You don't have to choose between using float[3] and using some crazy templatized thing...there is a middle ground.
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### #7Mihulik

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Posted 05 January 2010 - 06:56 PM

Thank you all for your replies.

I implemented three separate classes for 2D/3D/4D vector today and ...surprise...my hands didn't start to crying when I had finished writing sources:-)

I'm sorry for wasting forum space:-)

### #8Nick

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Posted 06 January 2010 - 10:35 AM

.oisyn said:

Why? Why would a float[3] be easier to debug than a struct Vector3 { float x, y, z; }?
I wasn't suggesting to only use float[3]. I was merely saying that in a lot of cases you can use simple constructs, which also facilitates debugging.

Reedbeta said:

You don't have to choose between using float[3] and using some crazy templatized thing...there is a middle ground.
Sure. But there's no need to waste time pondering whether to use 3D or 4D vectors, or both, either. Just implement what you need as you go. Especially when you're still struggling with questions like this it's easy to lose the bigger picture. So my advice would be to keep things as simple as possible. That really doesn't mean operator overloading and things like that should be avoided at all cost. But don't bloat your code with things you're not sure will be needed.

Anyway, practically, I'd suggest to start out with a 4D vector struct. It can represent 3D vectors and points and can be transformed using 4x4 matrices to perform translations and projections.

Mihulik said:

However, if I had 4D vector, how would I compute vector operations (dot product, cross product and so on)?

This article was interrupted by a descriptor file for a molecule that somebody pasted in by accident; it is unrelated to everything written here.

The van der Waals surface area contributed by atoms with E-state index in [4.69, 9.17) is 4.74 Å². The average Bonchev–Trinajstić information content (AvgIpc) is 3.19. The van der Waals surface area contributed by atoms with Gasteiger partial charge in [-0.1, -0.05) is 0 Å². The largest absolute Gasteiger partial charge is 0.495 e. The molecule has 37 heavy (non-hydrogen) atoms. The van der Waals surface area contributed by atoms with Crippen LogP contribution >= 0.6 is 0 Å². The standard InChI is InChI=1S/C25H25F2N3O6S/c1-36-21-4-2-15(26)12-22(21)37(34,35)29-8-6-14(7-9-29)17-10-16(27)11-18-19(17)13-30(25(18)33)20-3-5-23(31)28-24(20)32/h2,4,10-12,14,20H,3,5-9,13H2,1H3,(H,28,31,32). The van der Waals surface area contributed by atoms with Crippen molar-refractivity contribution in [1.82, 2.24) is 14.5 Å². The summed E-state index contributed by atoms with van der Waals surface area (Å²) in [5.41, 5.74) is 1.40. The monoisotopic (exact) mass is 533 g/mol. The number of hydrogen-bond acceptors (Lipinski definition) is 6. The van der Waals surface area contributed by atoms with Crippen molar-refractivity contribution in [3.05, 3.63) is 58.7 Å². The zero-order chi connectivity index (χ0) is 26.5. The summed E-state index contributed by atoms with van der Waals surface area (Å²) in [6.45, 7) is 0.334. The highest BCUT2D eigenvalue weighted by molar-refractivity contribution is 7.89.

You can have a dot3 and dot4 function for 3D and 4D dot products respectively. For the cross product you can simply ignore w and assume it to be 0. It makes no sense to compute the cross product of points anyway. You might be tempted to enforce this by using different classes for vectors and points, but seriously, if you're attempting to take the cross product of two points you have bigger issues than type safety. In other situations, points can actually be displacement vectors, so you can save explicit conversion.

For things like addition, simply add each component invididually (which makes sense for vector-vector, point-vector, but not point-point). Don't worry about performance. If it really matters (near the end of the project), you can still write specialized routines for that, possibly even using assembly.

### #9.oisyn

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Posted 06 January 2010 - 02:08 PM

Nick said:

I wasn't suggesting to only use float[3]. I was merely saying that in a lot of cases you can use simple constructs, which also facilitates debugging.
You were more or less implying that using a vector library does NOT facilitate debugging, and that you therefore should use simple constructs. The struct I defined could very well be part of a vector library.

Btw, while a distinction between vectors and points is essentially correct, it isn't very convenient from a usability standpoint 9 out of 10 times. I would therefore indeed suggest to use a single construct, and have different functions when you actually need the distinction (such as when transforming using a matrix)